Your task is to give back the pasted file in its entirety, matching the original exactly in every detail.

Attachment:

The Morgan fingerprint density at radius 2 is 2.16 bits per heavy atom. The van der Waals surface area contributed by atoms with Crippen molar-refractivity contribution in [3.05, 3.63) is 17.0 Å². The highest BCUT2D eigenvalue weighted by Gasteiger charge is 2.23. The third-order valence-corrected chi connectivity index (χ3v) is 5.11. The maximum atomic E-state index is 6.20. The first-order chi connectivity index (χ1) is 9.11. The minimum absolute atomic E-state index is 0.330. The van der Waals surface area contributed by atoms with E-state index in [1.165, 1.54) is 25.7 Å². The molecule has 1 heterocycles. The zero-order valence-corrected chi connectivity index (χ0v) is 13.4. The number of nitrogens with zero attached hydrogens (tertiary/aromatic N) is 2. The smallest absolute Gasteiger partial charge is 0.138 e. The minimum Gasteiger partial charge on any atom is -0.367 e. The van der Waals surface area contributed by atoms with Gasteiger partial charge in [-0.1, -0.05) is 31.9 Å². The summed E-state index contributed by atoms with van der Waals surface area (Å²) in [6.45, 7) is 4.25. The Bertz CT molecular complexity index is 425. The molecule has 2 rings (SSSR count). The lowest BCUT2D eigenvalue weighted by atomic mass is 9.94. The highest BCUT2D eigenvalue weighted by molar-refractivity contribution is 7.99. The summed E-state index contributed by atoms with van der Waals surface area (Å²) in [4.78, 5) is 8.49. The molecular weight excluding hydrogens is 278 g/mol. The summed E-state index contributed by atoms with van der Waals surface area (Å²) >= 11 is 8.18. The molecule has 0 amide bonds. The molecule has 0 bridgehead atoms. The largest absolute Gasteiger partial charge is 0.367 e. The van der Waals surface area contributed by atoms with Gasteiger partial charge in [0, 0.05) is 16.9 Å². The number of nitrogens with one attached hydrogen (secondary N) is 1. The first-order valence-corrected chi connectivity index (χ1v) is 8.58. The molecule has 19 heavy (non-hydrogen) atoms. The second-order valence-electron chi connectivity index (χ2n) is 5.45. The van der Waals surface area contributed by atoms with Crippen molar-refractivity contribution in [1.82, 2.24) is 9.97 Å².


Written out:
The Morgan fingerprint density at radius 2 is 2.16 bits per heavy atom. The van der Waals surface area contributed by atoms with Crippen molar-refractivity contribution in [3.05, 3.63) is 17.0 Å². The highest BCUT2D eigenvalue weighted by Gasteiger charge is 2.23. The third-order valence-corrected chi connectivity index (χ3v) is 5.11. The maximum atomic E-state index is 6.20. The first-order chi connectivity index (χ1) is 9.11. The minimum absolute atomic E-state index is 0.330. The van der Waals surface area contributed by atoms with E-state index in [1.165, 1.54) is 25.7 Å². The molecule has 1 heterocycles. The zero-order valence-corrected chi connectivity index (χ0v) is 13.4. The number of nitrogens with zero attached hydrogens (tertiary/aromatic N) is 2. The smallest absolute Gasteiger partial charge is 0.138 e. The minimum Gasteiger partial charge on any atom is -0.367 e. The van der Waals surface area contributed by atoms with Gasteiger partial charge in [-0.1, -0.05) is 31.9 Å². The summed E-state index contributed by atoms with van der Waals surface area (Å²) in [6.45, 7) is 4.25. The Bertz CT molecular complexity index is 425. The molecule has 2 rings (SSSR count). The lowest BCUT2D eigenvalue weighted by atomic mass is 9.94. The highest BCUT2D eigenvalue weighted by molar-refractivity contribution is 7.99. The summed E-state index contributed by atoms with van der Waals surface area (Å²) in [4.78, 5) is 8.49. The molecular weight excluding hydrogens is 278 g/mol. The summed E-state index contributed by atoms with van der Waals surface area (Å²) >= 11 is 8.18. The molecule has 0 amide bonds. The molecule has 0 bridgehead atoms. The largest absolute Gasteiger partial charge is 0.367 e. The van der Waals surface area contributed by atoms with Gasteiger partial charge in [0, 0.05) is 16.9 Å². The number of nitrogens with one attached hydrogen (secondary N) is 1. The first-order valence-corrected chi connectivity index (χ1v) is 8.58. The molecule has 19 heavy (non-hydrogen) atoms. The second-order valence-electron chi connectivity index (χ2n) is 5.45. The van der Waals surface area contributed by atoms with Crippen molar-refractivity contribution in [1.82, 2.24) is 9.97 Å².